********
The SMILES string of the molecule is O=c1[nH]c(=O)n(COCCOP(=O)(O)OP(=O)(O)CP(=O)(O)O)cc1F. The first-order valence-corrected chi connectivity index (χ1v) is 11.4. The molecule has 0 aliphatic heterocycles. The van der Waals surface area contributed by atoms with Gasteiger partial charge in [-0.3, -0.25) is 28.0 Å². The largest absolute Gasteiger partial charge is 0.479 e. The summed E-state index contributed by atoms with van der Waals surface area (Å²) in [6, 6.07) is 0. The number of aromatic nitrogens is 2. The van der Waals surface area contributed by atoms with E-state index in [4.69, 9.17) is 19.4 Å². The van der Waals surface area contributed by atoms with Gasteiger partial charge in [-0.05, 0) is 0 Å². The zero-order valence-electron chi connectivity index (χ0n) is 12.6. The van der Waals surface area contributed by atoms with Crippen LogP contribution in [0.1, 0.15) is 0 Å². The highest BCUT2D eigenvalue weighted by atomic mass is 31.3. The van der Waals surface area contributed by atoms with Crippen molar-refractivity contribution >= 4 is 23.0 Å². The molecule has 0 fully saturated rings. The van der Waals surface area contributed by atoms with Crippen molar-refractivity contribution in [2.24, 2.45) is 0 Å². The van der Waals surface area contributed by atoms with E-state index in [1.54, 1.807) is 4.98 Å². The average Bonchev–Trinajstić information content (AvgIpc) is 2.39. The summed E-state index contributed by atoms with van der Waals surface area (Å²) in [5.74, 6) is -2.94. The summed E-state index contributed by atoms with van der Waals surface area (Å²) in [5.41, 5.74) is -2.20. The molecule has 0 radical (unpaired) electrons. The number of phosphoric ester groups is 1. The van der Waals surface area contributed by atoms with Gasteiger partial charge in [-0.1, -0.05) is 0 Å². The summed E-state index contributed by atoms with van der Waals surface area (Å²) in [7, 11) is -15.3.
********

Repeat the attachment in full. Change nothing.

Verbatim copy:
The SMILES string of the molecule is O=c1[nH]c(=O)n(COCCOP(=O)(O)OP(=O)(O)CP(=O)(O)O)cc1F. The first-order valence-corrected chi connectivity index (χ1v) is 11.4. The molecule has 0 aliphatic heterocycles. The van der Waals surface area contributed by atoms with Gasteiger partial charge in [-0.3, -0.25) is 28.0 Å². The largest absolute Gasteiger partial charge is 0.479 e. The summed E-state index contributed by atoms with van der Waals surface area (Å²) in [6, 6.07) is 0. The number of aromatic nitrogens is 2. The van der Waals surface area contributed by atoms with E-state index in [4.69, 9.17) is 19.4 Å². The van der Waals surface area contributed by atoms with Gasteiger partial charge in [-0.05, 0) is 0 Å². The zero-order valence-electron chi connectivity index (χ0n) is 12.6. The van der Waals surface area contributed by atoms with Crippen LogP contribution in [0.1, 0.15) is 0 Å². The highest BCUT2D eigenvalue weighted by atomic mass is 31.3. The van der Waals surface area contributed by atoms with Crippen molar-refractivity contribution >= 4 is 23.0 Å². The molecule has 0 fully saturated rings. The van der Waals surface area contributed by atoms with Crippen molar-refractivity contribution in [2.24, 2.45) is 0 Å². The van der Waals surface area contributed by atoms with E-state index in [1.54, 1.807) is 4.98 Å². The average Bonchev–Trinajstić information content (AvgIpc) is 2.39. The summed E-state index contributed by atoms with van der Waals surface area (Å²) in [5.74, 6) is -2.94. The summed E-state index contributed by atoms with van der Waals surface area (Å²) in [5.41, 5.74) is -2.20. The molecule has 0 radical (unpaired) electrons. The number of phosphoric ester groups is 1. The van der Waals surface area contributed by atoms with Gasteiger partial charge in [-0.1, -0.05) is 0 Å². The summed E-state index contributed by atoms with van der Waals surface area (Å²) in [7, 11) is -15.3.